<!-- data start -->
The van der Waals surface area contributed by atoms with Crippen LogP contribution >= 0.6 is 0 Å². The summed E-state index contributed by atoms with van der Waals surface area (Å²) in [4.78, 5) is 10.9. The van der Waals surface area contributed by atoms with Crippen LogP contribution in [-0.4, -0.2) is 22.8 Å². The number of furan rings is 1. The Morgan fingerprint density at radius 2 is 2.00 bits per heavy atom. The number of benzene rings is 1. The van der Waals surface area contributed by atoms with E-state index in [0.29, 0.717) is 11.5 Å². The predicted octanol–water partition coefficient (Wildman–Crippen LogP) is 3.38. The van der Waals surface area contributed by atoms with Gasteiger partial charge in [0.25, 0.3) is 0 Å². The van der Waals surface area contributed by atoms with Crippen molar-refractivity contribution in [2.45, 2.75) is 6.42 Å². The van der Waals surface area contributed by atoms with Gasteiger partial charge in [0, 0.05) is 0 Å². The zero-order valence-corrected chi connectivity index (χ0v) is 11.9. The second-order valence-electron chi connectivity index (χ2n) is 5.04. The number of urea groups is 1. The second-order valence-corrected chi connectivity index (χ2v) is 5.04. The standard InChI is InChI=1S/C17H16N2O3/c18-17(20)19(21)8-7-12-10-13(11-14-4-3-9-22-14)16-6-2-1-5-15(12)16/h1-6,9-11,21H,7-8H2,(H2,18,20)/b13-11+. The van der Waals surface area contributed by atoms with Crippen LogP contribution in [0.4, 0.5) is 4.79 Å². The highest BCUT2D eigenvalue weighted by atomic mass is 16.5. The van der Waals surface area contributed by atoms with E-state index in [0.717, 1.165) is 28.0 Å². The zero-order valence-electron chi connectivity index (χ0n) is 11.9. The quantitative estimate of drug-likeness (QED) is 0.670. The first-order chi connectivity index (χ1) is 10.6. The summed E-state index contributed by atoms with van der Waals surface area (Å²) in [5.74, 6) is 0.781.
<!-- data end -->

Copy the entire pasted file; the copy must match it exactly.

The van der Waals surface area contributed by atoms with Crippen LogP contribution >= 0.6 is 0 Å². The summed E-state index contributed by atoms with van der Waals surface area (Å²) in [4.78, 5) is 10.9. The van der Waals surface area contributed by atoms with Crippen LogP contribution in [-0.4, -0.2) is 22.8 Å². The number of furan rings is 1. The Morgan fingerprint density at radius 2 is 2.00 bits per heavy atom. The number of benzene rings is 1. The van der Waals surface area contributed by atoms with E-state index in [0.29, 0.717) is 11.5 Å². The predicted octanol–water partition coefficient (Wildman–Crippen LogP) is 3.38. The van der Waals surface area contributed by atoms with Gasteiger partial charge in [0.25, 0.3) is 0 Å². The van der Waals surface area contributed by atoms with Crippen molar-refractivity contribution in [2.45, 2.75) is 6.42 Å². The van der Waals surface area contributed by atoms with Gasteiger partial charge in [0, 0.05) is 0 Å². The zero-order valence-corrected chi connectivity index (χ0v) is 11.9. The second-order valence-electron chi connectivity index (χ2n) is 5.04. The number of urea groups is 1. The second-order valence-corrected chi connectivity index (χ2v) is 5.04. The standard InChI is InChI=1S/C17H16N2O3/c18-17(20)19(21)8-7-12-10-13(11-14-4-3-9-22-14)16-6-2-1-5-15(12)16/h1-6,9-11,21H,7-8H2,(H2,18,20)/b13-11+. The van der Waals surface area contributed by atoms with Crippen LogP contribution in [0.4, 0.5) is 4.79 Å². The highest BCUT2D eigenvalue weighted by atomic mass is 16.5. The van der Waals surface area contributed by atoms with E-state index in [0.717, 1.165) is 28.0 Å². The zero-order valence-electron chi connectivity index (χ0n) is 11.9. The quantitative estimate of drug-likeness (QED) is 0.670. The first-order chi connectivity index (χ1) is 10.6. The summed E-state index contributed by atoms with van der Waals surface area (Å²) in [5.74, 6) is 0.781.